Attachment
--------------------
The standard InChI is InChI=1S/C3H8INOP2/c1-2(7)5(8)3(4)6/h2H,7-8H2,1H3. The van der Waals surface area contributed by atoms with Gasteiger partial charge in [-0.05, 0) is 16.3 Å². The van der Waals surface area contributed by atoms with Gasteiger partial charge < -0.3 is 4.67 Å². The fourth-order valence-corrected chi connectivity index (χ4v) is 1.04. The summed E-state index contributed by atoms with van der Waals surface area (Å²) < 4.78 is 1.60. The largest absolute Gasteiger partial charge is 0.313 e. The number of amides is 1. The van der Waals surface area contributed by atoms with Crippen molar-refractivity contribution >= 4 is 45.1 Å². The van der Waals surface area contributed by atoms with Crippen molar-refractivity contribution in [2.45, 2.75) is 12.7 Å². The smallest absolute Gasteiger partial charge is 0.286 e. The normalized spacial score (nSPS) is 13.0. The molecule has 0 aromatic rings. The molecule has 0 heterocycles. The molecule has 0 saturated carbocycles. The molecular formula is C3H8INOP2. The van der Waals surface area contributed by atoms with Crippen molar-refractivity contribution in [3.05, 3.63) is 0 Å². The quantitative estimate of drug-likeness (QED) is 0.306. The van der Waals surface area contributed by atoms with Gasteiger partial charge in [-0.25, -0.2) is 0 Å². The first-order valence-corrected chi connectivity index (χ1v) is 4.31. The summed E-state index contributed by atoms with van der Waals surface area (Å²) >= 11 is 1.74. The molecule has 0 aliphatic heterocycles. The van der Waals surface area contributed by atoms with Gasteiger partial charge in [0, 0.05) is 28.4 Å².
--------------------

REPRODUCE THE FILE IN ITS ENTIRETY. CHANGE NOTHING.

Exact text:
The standard InChI is InChI=1S/C3H8INOP2/c1-2(7)5(8)3(4)6/h2H,7-8H2,1H3. The van der Waals surface area contributed by atoms with Gasteiger partial charge in [-0.05, 0) is 16.3 Å². The van der Waals surface area contributed by atoms with Gasteiger partial charge < -0.3 is 4.67 Å². The fourth-order valence-corrected chi connectivity index (χ4v) is 1.04. The summed E-state index contributed by atoms with van der Waals surface area (Å²) < 4.78 is 1.60. The largest absolute Gasteiger partial charge is 0.313 e. The number of amides is 1. The van der Waals surface area contributed by atoms with Crippen molar-refractivity contribution >= 4 is 45.1 Å². The van der Waals surface area contributed by atoms with Crippen molar-refractivity contribution in [2.45, 2.75) is 12.7 Å². The smallest absolute Gasteiger partial charge is 0.286 e. The normalized spacial score (nSPS) is 13.0. The molecule has 0 aromatic rings. The molecule has 0 heterocycles. The molecule has 0 saturated carbocycles. The molecular formula is C3H8INOP2. The van der Waals surface area contributed by atoms with Crippen molar-refractivity contribution in [3.05, 3.63) is 0 Å². The quantitative estimate of drug-likeness (QED) is 0.306. The van der Waals surface area contributed by atoms with Gasteiger partial charge in [-0.25, -0.2) is 0 Å². The first-order valence-corrected chi connectivity index (χ1v) is 4.31. The summed E-state index contributed by atoms with van der Waals surface area (Å²) >= 11 is 1.74. The molecule has 0 aliphatic heterocycles. The van der Waals surface area contributed by atoms with Gasteiger partial charge in [0, 0.05) is 28.4 Å².